Drilling Down in Alt-California 
Ampelos Gamma Syrah 2006I was also intrigued by Vintage’ selection for the California mini-feature. It  features some smaller, less well known producers, non-cabernet/merlot based wines, and again some being organically produced.  California, like the south of France, is Mediterranean in climate and temperament.  And I have long maintained that if the California industry had been far less focused on chasing the Bordeaux model, they would have been a lot farther ahead – or at least true to their sense of place – by making delicious southern France inspired reds . It is sure where I look for value in California, which despite recessionary pricing and currency parity with the Canadian dollar, remains one of the world’s most expensive wine regions.  Proof in the pudding is AMPELOS 2006 GAMMA SYRAH from the Santa Rita Hills of Santa Barbara County ($27.95), a powerful yet fine biodynamically produced wine by Peter and Rebecca Work, who planted in 1999 and began making wine in 2004 along with their son Don.  Production is small at 3,500 cases, but the wine is big hearted and delicious.
Chalone Monterey County Chardonnay 2009

The whites in the California feature are all chardonnay, again with an organics theme in the subtext.  Chardonnay has of course been California’s white strong suit all along, and it’s not about to fade away anytime soon – although cheap California chardonnay is being challenged by cheap pinot grigio. Serious, more expensive chardonnay is often excellent, especially from carefully chosen, cooler sites affected by proximity to the Pacific, or higher altitude.  The pioneering Chalone estate benefits from both influences, with the original property founded at 1800 metres in limestone laced Gavilan Mountains above the Salinas Valley in 1919.  The vineyards were expanded in 1946, then in the modern era vineyards on the Pacific-cooled valley floor were added. The latter is the source for the great value CHALONE 2009 MONTEREY COUNTY CHARDONNAY being released Saturday at a remarkable price of  $16.95. In fact, all four chardonnays in this feature are very well priced and quite good buys.

Chile’s Unusual Leyda Sauvignons
Montes Limited Selection Leyda Vineyard Sauvignon Blanc 2010I spent quite awhile lingering over MONTES 2010 LIMITED SELECTION LEYDA VINEYARD SAUVIGNON BLANC from Chile. Not because I was trying to decide on its quality, which is excellent, but trying to decipher its off-beat aromas, and trying to decide how much I personally liked it. It’s the kind of deliberation that is required when a new region and/or genre surfaces. I am familiar with Chile’s coastal Leyda Valley, indeed I was surprised by the massive scale of sauvignon planting when I visited in 2009. And I love the lightness and liveliness expressed in the wines; so much more interesting, refreshing and pure than in the clumsy, overripe sauvignons grown in the warmer Central Valley appellations a decade ago. They are also a bit more elegant and tidy than most from New Zealand’s Marlborough region.  The  closest comparisons would be sauvignons from Chile’s Casablanca Valley, but even here the Leyda editions seem even lighter and somehow more ethereal. But this doesn’t mean they are less flavourful. The Montes is a great example, packing in all kinds of complexity and flavour intensity with fresh herbs, citrus and exotic sub-tropical fruit. And it is clean as whistle, it dances and it lasts and lasts on the palate. I almost found it overwhelming in its flavour intensity.  Anyway, at a mere $14.95 I invite you to try it, spend some time as well, and do your own familiarization tour.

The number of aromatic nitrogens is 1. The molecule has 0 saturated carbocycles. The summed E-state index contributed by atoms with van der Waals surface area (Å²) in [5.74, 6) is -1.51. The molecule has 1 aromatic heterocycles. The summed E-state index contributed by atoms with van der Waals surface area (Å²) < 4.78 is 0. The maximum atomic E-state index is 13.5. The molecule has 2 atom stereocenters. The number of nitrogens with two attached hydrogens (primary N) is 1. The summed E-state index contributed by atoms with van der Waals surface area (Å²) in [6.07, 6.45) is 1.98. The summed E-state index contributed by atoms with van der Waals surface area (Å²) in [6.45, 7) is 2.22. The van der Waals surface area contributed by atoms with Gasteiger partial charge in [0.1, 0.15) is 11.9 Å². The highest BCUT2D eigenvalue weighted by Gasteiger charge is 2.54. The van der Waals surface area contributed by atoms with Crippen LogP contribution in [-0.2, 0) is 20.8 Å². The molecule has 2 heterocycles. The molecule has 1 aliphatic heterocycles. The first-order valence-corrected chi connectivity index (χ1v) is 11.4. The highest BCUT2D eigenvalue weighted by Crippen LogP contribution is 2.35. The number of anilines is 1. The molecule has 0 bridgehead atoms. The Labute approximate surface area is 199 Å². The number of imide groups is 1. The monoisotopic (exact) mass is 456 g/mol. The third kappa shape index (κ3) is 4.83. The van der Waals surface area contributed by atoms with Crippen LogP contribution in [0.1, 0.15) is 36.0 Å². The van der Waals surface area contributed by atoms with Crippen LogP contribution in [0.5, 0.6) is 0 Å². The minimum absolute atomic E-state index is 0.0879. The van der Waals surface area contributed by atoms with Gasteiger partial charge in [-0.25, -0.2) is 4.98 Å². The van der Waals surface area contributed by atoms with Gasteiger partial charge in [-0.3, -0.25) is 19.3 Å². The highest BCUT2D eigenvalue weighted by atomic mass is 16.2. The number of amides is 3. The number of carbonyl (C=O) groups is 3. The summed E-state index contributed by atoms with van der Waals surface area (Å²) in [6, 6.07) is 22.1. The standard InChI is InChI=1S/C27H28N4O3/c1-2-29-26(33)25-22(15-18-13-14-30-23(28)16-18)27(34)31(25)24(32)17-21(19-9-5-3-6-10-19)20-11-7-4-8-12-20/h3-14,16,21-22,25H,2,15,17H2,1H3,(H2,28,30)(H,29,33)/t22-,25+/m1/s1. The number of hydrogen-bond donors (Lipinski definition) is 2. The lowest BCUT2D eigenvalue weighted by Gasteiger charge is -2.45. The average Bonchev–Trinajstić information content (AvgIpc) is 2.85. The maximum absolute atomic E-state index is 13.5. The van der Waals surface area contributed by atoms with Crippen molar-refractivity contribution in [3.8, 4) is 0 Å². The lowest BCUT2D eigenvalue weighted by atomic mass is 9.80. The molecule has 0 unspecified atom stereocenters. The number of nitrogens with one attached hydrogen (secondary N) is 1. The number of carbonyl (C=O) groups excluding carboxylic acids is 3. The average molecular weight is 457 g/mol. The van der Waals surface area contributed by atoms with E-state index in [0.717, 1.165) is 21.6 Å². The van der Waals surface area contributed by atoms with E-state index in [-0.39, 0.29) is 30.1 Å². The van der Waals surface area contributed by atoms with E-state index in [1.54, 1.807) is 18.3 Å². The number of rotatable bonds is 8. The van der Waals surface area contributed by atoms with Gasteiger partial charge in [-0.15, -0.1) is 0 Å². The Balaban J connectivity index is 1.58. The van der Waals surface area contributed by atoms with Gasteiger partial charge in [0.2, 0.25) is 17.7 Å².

Oregon’s Bon Anne Amie
Anne Amie Cuvee A Pinot Noir 2008After several minutes on the website of Anne Amie I could not unearth the unusual naming of this winery. But I did discover much more.  Anne Amie is the reincarnation of Chateau Benoit, an early days property in the northern Willamette Valley that got off to  a bit of false start by focusing on riesling and muller-thurgau due to a prevailing wisdom deemed Orgeon’s and Washington’s “northern climate” (compared to California) to be most suitable for Germanic varieties.  Those old vineyards still remain but in 1999 it was purchased by a Portland businessman, philanthropist and writer named Dr. Robert Pamplin, who wanted to join the pinot movement that was by then thoroughly ensconced in the region. He funded a major renovation of vineyards, staff and winery and we are now seeing some excellent results. To quote the website, Cuvee A pinot is a lower priced “selection of our most forward and charming barrels of Pinot noir, blended in a style meant to capture their bright, fresh flavors and aromas”.  American critics are scoring it in the 87 point range. I was more enthused at 90 points. The 2008 vintage was cool and late in Oregon, perhaps resulting in a lighter, less ripe, more tart, cranberry-fruited style deemed less typical by the American tasters. And perhaps due to me being from Ontario I liked it more, rating it 90. Anyway, ANNE AMIE 2008 CUVEE A PINOT NOIR  is a very fine, cool climate pinot noir at a decent price.

Penfolds 2008 Bin 128